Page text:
Exploring Hamilton by Bike

It’s been a while since I have made a blog post, but I had such an amazing day today, I want to write about it to cement the memory.

The day started cool and misty with a walk with Owen and Bailey. It was a perfect autumn day with a few of the leaves changing colour.

The boys all have the day off school today, which I forgot, when I planned to spend the day cycling in Hamilton with my friend Rani, before picking up Megan for Thanksgiving and Reading Week.

They don’t really mind when I leave them since it means they can do their own thing without me bugging them about spending too much time in front of screens.

Years ago, I used to spend a lot of time cleaning the house and resent it when Michael and the kids made messes.  Michael told me I should lower my standards since no one else cared how messy the house was.  Over the years I have managed to do so.  Apparently, I have been so successful that today, Alun, my 17 year old, vacuumed, dusted and washed the stairs and mopped the kitchen and hallway tiles because the mess was offending him.

I met Rani at Princess Point at 10am.  Here is a link to the route I planned. In June, another friend, Erica, and I spent the day cycling in Hamilton.  That day I planned for us to use the bike trough on the Kenilworth stairs to get our bikes up the mountain, but we missed Kenilworth by a few kilometres, looked at the map and decide to follow the Red Hill trail to Albion Falls, our destination.  It was a beautiful, but tough ride, on a dirt or crushed gravel path with steep hills up and down.  After leaving the falls we returned to the lower city on the Hamilton-Brantford rail trail. It was a lovely gradual decline through the trees along the face of the escarpment and I wanted to try riding up it, which is what we did today.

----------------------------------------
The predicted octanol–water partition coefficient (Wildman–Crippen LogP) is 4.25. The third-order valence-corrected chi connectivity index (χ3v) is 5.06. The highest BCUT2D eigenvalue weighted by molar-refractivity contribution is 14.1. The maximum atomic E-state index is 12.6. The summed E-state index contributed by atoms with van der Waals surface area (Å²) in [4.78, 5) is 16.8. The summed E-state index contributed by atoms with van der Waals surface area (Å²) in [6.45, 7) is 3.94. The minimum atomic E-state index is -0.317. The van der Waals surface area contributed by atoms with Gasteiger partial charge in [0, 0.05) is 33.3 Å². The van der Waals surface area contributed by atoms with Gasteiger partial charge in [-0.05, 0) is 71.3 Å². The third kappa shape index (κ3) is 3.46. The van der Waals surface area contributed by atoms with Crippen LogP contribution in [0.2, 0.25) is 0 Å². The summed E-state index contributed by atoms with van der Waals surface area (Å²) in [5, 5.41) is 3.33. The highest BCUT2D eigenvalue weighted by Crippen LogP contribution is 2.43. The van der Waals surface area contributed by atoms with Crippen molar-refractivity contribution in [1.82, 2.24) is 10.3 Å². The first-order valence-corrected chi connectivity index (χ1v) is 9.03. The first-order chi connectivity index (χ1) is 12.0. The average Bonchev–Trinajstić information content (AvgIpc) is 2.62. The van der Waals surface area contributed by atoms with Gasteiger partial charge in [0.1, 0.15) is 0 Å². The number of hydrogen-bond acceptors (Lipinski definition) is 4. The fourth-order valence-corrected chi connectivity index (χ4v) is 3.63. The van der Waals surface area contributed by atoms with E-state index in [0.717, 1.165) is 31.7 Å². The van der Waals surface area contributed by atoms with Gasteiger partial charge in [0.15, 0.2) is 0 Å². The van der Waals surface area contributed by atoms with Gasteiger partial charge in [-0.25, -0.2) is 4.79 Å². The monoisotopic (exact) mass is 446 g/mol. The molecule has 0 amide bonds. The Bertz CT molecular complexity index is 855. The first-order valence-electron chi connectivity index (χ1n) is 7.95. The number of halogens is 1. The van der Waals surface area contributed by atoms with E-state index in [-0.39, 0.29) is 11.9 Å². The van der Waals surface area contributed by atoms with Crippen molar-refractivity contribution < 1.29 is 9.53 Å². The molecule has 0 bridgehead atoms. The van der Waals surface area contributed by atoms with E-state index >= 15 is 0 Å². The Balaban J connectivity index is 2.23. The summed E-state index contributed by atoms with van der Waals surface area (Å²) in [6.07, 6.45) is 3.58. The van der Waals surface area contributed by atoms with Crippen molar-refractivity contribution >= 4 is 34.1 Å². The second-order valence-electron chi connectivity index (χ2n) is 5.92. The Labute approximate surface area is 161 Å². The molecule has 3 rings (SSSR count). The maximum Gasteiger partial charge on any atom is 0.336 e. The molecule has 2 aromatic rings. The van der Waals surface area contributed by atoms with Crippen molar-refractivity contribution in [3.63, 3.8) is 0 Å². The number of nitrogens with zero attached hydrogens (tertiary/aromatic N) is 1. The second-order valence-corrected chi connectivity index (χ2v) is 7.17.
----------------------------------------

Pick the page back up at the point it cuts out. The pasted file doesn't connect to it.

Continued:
The mist was lifting just as I arrive at Princess Point where Rani had arrived and was taking pictures.  We unloaded our bikes and set off to discover that Rani, while trying to pump up her tires last night, pretty much completely emptied them.  Neither one of us had a pump so we loaded up the bikes and drove to the Bike Repair station on Locke St.  Unfortunately, the pump only had a Schrader end, not Presta, which is what Rani needed.  So we drove to Pierik’s Bike Shop, nearer to Princess Point than the Bike Repair station on Locke, where a friendly, helpful staff member pumped up Rani’s tires.  Back at Princess Point, we unloaded the bikes again and set off.

We cycled around the bay and then up James Street in search of an independent coffee shop. Last week I found a list of 15 in Hamilton and am determined to try them all.  I couldn’t think of a single one in Brampton.  Sigh.

We stopped at the Mulberry Street Coffee House and had some awesome cappuccino and baked goods to fuel up. I’ve now been to three on the list of 15.

We continued on our way and we very pleasantly surprised at how easy it was to climb the mountain on the rail trail.  It was about 100 metres ascent over 8km.  Much easier than riding up any of the street accesses or the Red Hill Trail that Erica and I took.